However/also I feel Spicer’s “all hook, no bait” very seriously—so the only caveat I think I have to the conduit/radio/more+less would be: same as ‘the muse’ formulations, I don’t think this means that you’re completely “off the hook” for the shit you say or do. You know, when it exceeds—again—is when it does so despite your individuation, & when it doesn’t—that’s when you’ve got to “answer for it”, be response-able, etc etc.

Q: With a handful of chapbooks and a full-length collection under your belt, how do you feel your work has developed? Where do you see your work headed?

A: To stay a beginner, an amateur. All belts are off.

Q: How do poems/projects usually begin for you? Do you work with loose ideas of what you wish to accomplish, whether thematically, structurally or with an idea, or do you begin with collage and feel out where the poem goes?

A: I generally wait (which is a listening/looking for) things to strike me—this can usually be anything/anyone--any text: an encounter with reading I am led to, with “the natural” world, an artwork, music, etc. These would be encounters that “show me the door” – in all the valences of that phrase. Who & what I want to think with (which is to feel with) I suppose. But any of this always has any other encounters that came before, so it’s all mixed up. This isn’t to say I don’t start with “my own idea”, but it seems like I do so *in order to* be thwarted—I don’t know if this is just temperament or what, but I don’t necessarily have an accomplishment in mind—except maybe to continue to be shown the door.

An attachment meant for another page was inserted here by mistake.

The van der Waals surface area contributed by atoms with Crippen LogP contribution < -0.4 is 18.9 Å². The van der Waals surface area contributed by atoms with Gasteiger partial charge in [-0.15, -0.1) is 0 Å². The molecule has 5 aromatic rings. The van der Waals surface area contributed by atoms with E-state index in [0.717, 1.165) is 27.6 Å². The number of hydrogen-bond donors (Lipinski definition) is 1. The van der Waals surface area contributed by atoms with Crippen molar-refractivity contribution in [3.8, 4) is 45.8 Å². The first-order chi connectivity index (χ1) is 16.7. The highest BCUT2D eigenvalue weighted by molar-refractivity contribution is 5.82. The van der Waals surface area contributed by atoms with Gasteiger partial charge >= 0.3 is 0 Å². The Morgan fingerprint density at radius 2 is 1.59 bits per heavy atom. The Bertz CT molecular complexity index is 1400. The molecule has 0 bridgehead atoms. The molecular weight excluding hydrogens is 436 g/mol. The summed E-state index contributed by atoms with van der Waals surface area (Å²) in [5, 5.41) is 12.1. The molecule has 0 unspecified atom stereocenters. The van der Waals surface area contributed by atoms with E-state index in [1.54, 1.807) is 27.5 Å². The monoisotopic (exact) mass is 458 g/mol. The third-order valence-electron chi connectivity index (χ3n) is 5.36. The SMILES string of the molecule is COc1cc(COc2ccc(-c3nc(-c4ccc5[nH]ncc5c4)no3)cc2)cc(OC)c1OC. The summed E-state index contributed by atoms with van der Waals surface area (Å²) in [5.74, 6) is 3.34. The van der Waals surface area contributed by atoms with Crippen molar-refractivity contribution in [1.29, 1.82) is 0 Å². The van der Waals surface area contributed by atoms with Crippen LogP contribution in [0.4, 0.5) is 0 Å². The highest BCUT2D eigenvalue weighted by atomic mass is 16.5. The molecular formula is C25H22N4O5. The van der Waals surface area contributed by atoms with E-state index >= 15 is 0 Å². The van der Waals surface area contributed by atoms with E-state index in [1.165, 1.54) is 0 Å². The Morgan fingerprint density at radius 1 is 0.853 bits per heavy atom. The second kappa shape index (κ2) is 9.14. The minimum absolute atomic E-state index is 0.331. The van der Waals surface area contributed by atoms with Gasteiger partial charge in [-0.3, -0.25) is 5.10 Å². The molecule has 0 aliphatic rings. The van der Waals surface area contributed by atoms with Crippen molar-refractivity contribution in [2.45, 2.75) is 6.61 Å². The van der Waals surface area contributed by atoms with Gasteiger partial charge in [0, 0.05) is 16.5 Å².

Q: Finally, who do you read to reenergize your own work? What particular works can’t you help but return to?

A: Other than the people I mentioned above, really it is impossible to list as it is expanding all the time—not to be facetious, but it would just have to be pictures of my bookshelves! I will say, too, that I go in & out of consciousness of this, but in terms of energy & return & just all over my work, I have always been--or also always returning to--my immediate family. In such wonderful de/generative ways, both my parents can really twist some language up!